In his view, this is a major challenge for retailers as well as manufacturers and forces them to change their approach. They can no longer push growth by increasing prices without thinking about their consumers. The beverage industry, in particular beer and soft drinks, has seen significant growth, with a large emphasis being on customer engagement at the point of purchase, Mr. Ryan added. It was a challenging year, he concluded, with a lack of creativity in the market.
Mr. Phu said that the competition between domestic retailers and foreign retailers is fierce. “Although the number of locations where domestic retailers are present is huge, competitive solutions are yet to be adopted,” he said. “Meanwhile, the solutions of foreign retailers may not be many but they have strong strategies to acquire market share.” He sees this as cause for alarm among domestic retailers.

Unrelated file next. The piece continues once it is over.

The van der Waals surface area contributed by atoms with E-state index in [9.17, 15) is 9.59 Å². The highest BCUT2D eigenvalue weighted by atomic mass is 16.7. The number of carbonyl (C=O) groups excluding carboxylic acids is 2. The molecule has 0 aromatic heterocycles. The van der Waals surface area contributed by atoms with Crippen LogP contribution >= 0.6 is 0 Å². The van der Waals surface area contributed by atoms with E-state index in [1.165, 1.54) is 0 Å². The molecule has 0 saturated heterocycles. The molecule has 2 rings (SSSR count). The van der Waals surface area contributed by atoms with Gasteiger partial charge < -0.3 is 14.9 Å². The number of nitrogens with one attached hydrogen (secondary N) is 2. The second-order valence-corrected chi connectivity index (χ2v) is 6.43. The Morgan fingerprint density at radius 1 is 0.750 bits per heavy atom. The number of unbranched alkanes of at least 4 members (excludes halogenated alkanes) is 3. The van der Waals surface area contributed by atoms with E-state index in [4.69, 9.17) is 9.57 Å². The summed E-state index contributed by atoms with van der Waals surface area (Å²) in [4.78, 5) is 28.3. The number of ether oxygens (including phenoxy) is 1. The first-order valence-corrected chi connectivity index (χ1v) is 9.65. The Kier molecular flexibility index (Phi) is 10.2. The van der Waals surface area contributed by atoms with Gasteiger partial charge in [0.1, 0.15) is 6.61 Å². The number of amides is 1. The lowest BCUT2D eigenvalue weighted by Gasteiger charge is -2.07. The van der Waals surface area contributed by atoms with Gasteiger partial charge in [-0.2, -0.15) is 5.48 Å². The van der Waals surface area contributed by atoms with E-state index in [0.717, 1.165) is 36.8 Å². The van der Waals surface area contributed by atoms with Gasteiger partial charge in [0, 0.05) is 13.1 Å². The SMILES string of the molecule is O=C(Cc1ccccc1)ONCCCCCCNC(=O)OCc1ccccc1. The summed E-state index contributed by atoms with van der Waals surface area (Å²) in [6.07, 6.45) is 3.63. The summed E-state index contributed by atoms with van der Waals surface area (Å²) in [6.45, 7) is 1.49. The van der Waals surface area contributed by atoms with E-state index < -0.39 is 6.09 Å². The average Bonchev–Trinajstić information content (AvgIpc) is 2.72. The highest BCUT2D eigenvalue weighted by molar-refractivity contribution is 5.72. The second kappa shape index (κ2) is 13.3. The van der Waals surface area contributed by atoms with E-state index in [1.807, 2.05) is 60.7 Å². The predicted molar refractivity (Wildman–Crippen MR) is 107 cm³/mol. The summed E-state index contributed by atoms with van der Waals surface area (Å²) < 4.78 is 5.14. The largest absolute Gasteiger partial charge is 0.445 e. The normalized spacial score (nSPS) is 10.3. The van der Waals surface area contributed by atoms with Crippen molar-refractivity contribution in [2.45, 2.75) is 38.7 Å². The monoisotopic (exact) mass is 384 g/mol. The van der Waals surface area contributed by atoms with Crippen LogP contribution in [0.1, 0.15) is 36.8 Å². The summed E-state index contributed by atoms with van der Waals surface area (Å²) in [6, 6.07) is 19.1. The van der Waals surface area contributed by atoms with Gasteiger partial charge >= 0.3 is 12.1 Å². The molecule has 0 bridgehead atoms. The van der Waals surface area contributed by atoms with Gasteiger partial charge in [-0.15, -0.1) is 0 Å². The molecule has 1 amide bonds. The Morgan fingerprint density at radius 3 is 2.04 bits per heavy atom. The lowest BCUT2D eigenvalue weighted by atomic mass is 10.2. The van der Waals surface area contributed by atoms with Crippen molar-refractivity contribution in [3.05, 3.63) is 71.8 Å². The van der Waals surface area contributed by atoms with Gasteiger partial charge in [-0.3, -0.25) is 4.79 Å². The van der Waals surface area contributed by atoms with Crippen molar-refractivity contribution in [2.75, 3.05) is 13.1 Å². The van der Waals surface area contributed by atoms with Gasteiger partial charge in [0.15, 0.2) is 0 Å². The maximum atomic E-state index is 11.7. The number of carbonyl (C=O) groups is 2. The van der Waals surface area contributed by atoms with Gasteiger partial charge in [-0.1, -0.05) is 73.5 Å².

Mr. Pham Dinh Doan, Deputy Chairman of the Vietnam Retailers Association, is of a similar mind. He believes that Vietnam’s retail and distribution enterprises remain weak and bear many limitations. This was shown in three important points: a shortage of financial resources to grow into large-scale chains; a lack of ability and experience in managing and applying high technology in management; and an absence of brand and long-term connections, cooperation, and support from partners and customers. Foreign companies, meanwhile, have a range of ambitious plans in place.
“Obviously, with financial strength and experience foreign corporations possess numerous advantages compared to their domestic counterparts,” Mr. Doan said. “What should be done now is not discussing how to protect domestic enterprises but how to take advantage of integration in order to bring more advantages to Vietnam’s enterprises and its economy.”